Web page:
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Why we like the Spring Classics

Spring is our favourite time of the year. The evenings start getting a bit lighter, the opportunity to ride your best bike grows and the start of the ‘proper’ racing season starts again.

While we love the grand tours, there is just something about the Spring classics. In true Velotastic style, we sat down with a cup of tea and tried to work out why we like them so much. Here’s what we came up with….

1. They last a day not weeks.

This is one of the key reasons we enjoy them so much. None of this dragging on for days and weeks – you can watch the race and get on with your life.

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2. You can usually see the same race more than once

Many of the parcours for the Spring Classics are over a relatively compact area this means that with a bit of prior planning you can see the race several times and even the finish if you are lucky. None of this trudging your way to the top of an alp to wait two hours to see the race for a few minutes and wondering who will win.

3. It gives the big guys a chance

The classics are not a climbers paradise. Many of the climbs are short and sharp and rely on raw grunt to get to the top. This gives the guys with the bigger engines a chance to win rather than being sat in the grupetto suffering when the road goes up.

4. The weather

Being the Spring and Europe the weather can be fickle. Many races have snow, rain, ice and sunshine on the same day. Riders who race the Spring classics practice there art in challenging conditions. Many enthusiastic amateurs (including us) who ride through the winter have empathy for their environment. The suffering just dosen’t seem to be there when it’s 30 degrees in the South of France. The only Grand Tour that does come close to these conditions on an irregular basis seems to be the Giro when it hits the hills.

Italia Jersey
Italia Jersey

5. Cobbles, gravel and generally bad roads

The Tours seem to be run over silky smooth ribbons of tarmac. In recent years the Tour de France has had a day on the pave just to shake things up a bit and add a bit of interest to normally bland stages in northern France.

The classics thrive on bad roads. Belgian cobbles, French Pave, Strada Bianche, tracks that are regularly abused by tractors and other agricultural machinery. This all adds up to potential punctures and additional rider skills.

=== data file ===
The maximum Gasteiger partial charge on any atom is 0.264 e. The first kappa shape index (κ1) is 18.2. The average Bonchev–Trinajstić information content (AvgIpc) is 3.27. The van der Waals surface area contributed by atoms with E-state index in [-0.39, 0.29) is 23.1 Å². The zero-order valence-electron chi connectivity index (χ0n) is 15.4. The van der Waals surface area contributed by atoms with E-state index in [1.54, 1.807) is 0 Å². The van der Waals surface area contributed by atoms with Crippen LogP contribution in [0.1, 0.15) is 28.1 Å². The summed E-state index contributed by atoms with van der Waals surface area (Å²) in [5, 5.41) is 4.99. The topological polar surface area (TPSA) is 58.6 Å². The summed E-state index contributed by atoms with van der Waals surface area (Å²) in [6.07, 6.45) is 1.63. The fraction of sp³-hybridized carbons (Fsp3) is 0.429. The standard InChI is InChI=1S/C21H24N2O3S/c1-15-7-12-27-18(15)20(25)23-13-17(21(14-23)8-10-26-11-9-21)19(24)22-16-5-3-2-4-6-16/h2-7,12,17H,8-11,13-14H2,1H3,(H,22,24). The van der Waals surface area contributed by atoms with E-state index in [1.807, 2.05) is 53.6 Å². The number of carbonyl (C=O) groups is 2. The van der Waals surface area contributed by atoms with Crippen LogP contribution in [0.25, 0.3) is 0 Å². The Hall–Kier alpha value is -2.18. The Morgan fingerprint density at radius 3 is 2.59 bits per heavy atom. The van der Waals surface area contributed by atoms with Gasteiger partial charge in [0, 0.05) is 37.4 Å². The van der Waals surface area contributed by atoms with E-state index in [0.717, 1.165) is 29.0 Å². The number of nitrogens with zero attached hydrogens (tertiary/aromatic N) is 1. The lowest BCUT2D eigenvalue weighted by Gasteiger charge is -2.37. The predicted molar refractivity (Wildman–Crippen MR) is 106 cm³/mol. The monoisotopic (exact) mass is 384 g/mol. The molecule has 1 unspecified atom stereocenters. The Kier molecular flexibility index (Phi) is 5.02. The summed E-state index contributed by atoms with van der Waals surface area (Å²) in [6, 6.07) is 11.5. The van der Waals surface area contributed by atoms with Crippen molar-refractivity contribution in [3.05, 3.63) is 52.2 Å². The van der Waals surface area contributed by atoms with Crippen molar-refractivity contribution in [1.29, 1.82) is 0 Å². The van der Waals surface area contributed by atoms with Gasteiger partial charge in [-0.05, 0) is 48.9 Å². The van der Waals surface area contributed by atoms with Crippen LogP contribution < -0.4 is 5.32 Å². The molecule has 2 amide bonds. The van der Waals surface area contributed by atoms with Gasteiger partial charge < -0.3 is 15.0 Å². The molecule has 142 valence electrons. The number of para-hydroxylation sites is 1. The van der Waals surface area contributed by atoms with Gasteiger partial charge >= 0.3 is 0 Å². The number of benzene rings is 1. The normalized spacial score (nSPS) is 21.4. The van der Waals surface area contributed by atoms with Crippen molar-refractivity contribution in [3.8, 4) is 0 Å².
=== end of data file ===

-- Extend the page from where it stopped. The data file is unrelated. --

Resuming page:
This is also another reason we’ve got empathy with classic riders as these are the type of bad roads that many of us encounter on an all to frequent basis.

6. They are accessible from the UK (well the northern ones are)

With the Eurotunnel it’s relatively easy have a weekend away to go and watch a Flanders Spring classic. At the end of the trip you’ll know who’s won and not had that feeling that you’ve gone and watched the wrong stage when the following days turns into a game changer.

7. No mediocrity. You can’t win on consistancy  – you have to to win by being good.

The leaders jersey in the grand tours is awarded to the most consistant rider. Sometimes the yellow (or pink or red) jersey is worn by someone who has not even won a stage or can smash it on a time trial and is mediocre at everything else. With a one day classic you have one chance – there’s no saving yourself for tomorrow or riding in the pack. Spring Classics riders have to see the break, get in the break and know how to win in a single day not a campaign over several weeks.

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8. They don’t cut into your riding time (as much).

Every July our riding miles drops. After a day at Velotastic HQ we go home, watch the Tour on the TV from seven til eight and by then it’s not worth the faff to get changed and go riding. Many Spring classics can usually be seen at the weekend after a good mornings ride and do not impact on your time in the saddle.

 

 

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Spring Classics

It maybe cold and blowy outside but before we know it the Spring Classics will be upon us.

Here’s our bluffers guide to three of our  favourite early season races:

Milan  – San Remo
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First run in 1907, the 299 km race will be run on March 23rd. The course has changed a little since last year, with an additional hill, the Pompeiana, being added between the Cipressa and the Poggio. Last  years race was held in horrendous conditions with riders having to brave snow, ice and sub-zero conditions on the first onde part of the course.

Ronde van Vlaanderen

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The Tour of Flanders, affectionately known as Vlaanderens mooiste (“Flanders’s most beautiful”), was first run in 1913. This years race is being held on April 6th. The Ronde is one of the ‘cobbled classics’ and features many short and sharp climbs including the Kwaermont and Koppenberg.

Paris – Roubaix

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La Reine (“Queen of the Classics”) or l’Enfer du Nord (“Hell of the North”) is traditionally one week after the Tour of Flanders, and was first raced in 1896. Since 1968 the race has started in Compiègne, 60km north east of Paris. The race route is famous for it’s cobbles sections or ‘secteurs’ which are normally the domain of agricultural traffic for the rest of the year.  This years race is being run on April 13th.